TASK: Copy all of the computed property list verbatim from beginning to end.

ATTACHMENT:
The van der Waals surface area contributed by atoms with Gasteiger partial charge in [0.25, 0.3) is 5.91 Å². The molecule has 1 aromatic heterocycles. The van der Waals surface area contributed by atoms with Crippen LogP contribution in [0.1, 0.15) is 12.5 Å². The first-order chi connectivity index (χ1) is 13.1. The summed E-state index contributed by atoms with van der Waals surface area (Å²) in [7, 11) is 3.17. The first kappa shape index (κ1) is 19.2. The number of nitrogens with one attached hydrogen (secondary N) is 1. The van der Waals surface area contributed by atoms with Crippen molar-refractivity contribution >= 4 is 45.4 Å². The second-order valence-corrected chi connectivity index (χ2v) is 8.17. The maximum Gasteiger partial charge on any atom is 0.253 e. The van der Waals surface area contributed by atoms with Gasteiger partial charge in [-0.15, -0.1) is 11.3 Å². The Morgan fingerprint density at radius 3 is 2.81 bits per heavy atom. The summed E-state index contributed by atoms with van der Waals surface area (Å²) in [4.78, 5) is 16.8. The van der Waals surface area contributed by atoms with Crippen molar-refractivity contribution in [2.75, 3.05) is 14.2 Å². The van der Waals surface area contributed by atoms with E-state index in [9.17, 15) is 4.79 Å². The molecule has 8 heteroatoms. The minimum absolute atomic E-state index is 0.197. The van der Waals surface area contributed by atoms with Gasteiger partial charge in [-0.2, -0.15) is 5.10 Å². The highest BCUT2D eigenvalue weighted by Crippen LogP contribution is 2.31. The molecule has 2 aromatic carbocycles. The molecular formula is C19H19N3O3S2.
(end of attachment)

The van der Waals surface area contributed by atoms with Gasteiger partial charge in [0.25, 0.3) is 5.91 Å². The molecule has 1 aromatic heterocycles. The van der Waals surface area contributed by atoms with Crippen LogP contribution in [0.1, 0.15) is 12.5 Å². The first-order chi connectivity index (χ1) is 13.1. The summed E-state index contributed by atoms with van der Waals surface area (Å²) in [7, 11) is 3.17. The first kappa shape index (κ1) is 19.2. The number of nitrogens with one attached hydrogen (secondary N) is 1. The van der Waals surface area contributed by atoms with Crippen molar-refractivity contribution >= 4 is 45.4 Å². The second-order valence-corrected chi connectivity index (χ2v) is 8.17. The maximum Gasteiger partial charge on any atom is 0.253 e. The van der Waals surface area contributed by atoms with Gasteiger partial charge in [-0.15, -0.1) is 11.3 Å². The Morgan fingerprint density at radius 3 is 2.81 bits per heavy atom. The summed E-state index contributed by atoms with van der Waals surface area (Å²) in [4.78, 5) is 16.8. The van der Waals surface area contributed by atoms with Crippen molar-refractivity contribution in [2.75, 3.05) is 14.2 Å². The van der Waals surface area contributed by atoms with E-state index in [9.17, 15) is 4.79 Å². The molecule has 8 heteroatoms. The minimum absolute atomic E-state index is 0.197. The van der Waals surface area contributed by atoms with Gasteiger partial charge in [-0.2, -0.15) is 5.10 Å². The highest BCUT2D eigenvalue weighted by Crippen LogP contribution is 2.31. The molecule has 2 aromatic carbocycles. The molecular formula is C19H19N3O3S2.